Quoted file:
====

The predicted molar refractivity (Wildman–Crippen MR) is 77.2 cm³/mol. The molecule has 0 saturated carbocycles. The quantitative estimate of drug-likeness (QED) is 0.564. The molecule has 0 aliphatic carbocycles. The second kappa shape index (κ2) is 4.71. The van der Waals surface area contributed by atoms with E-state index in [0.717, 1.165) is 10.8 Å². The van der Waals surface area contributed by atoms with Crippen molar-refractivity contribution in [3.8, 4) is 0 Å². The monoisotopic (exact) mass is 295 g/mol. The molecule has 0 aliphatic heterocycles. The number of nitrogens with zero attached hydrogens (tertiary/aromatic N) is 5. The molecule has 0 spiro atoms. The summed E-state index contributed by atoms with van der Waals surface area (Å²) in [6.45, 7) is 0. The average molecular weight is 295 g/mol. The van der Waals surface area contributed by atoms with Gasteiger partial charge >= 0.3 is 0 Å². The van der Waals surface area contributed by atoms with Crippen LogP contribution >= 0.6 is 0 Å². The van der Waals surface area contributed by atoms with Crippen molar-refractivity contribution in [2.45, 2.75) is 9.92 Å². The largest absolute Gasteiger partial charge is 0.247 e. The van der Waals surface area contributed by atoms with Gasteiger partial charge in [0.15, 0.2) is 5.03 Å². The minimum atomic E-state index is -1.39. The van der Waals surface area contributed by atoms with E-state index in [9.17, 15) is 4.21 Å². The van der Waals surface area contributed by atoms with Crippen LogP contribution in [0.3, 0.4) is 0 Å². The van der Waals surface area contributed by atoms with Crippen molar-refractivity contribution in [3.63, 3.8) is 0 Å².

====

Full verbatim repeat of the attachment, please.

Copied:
The predicted molar refractivity (Wildman–Crippen MR) is 77.2 cm³/mol. The molecule has 0 saturated carbocycles. The quantitative estimate of drug-likeness (QED) is 0.564. The molecule has 0 aliphatic carbocycles. The second kappa shape index (κ2) is 4.71. The van der Waals surface area contributed by atoms with E-state index in [0.717, 1.165) is 10.8 Å². The van der Waals surface area contributed by atoms with Crippen molar-refractivity contribution in [3.8, 4) is 0 Å². The monoisotopic (exact) mass is 295 g/mol. The molecule has 0 aliphatic heterocycles. The number of nitrogens with zero attached hydrogens (tertiary/aromatic N) is 5. The molecule has 0 spiro atoms. The summed E-state index contributed by atoms with van der Waals surface area (Å²) in [6.45, 7) is 0. The average molecular weight is 295 g/mol. The van der Waals surface area contributed by atoms with Gasteiger partial charge >= 0.3 is 0 Å². The van der Waals surface area contributed by atoms with Crippen LogP contribution >= 0.6 is 0 Å². The van der Waals surface area contributed by atoms with Crippen molar-refractivity contribution in [2.45, 2.75) is 9.92 Å². The largest absolute Gasteiger partial charge is 0.247 e. The van der Waals surface area contributed by atoms with Gasteiger partial charge in [0.15, 0.2) is 5.03 Å². The minimum atomic E-state index is -1.39. The van der Waals surface area contributed by atoms with E-state index in [9.17, 15) is 4.21 Å². The van der Waals surface area contributed by atoms with Crippen LogP contribution in [0.3, 0.4) is 0 Å². The van der Waals surface area contributed by atoms with Crippen molar-refractivity contribution in [3.63, 3.8) is 0 Å².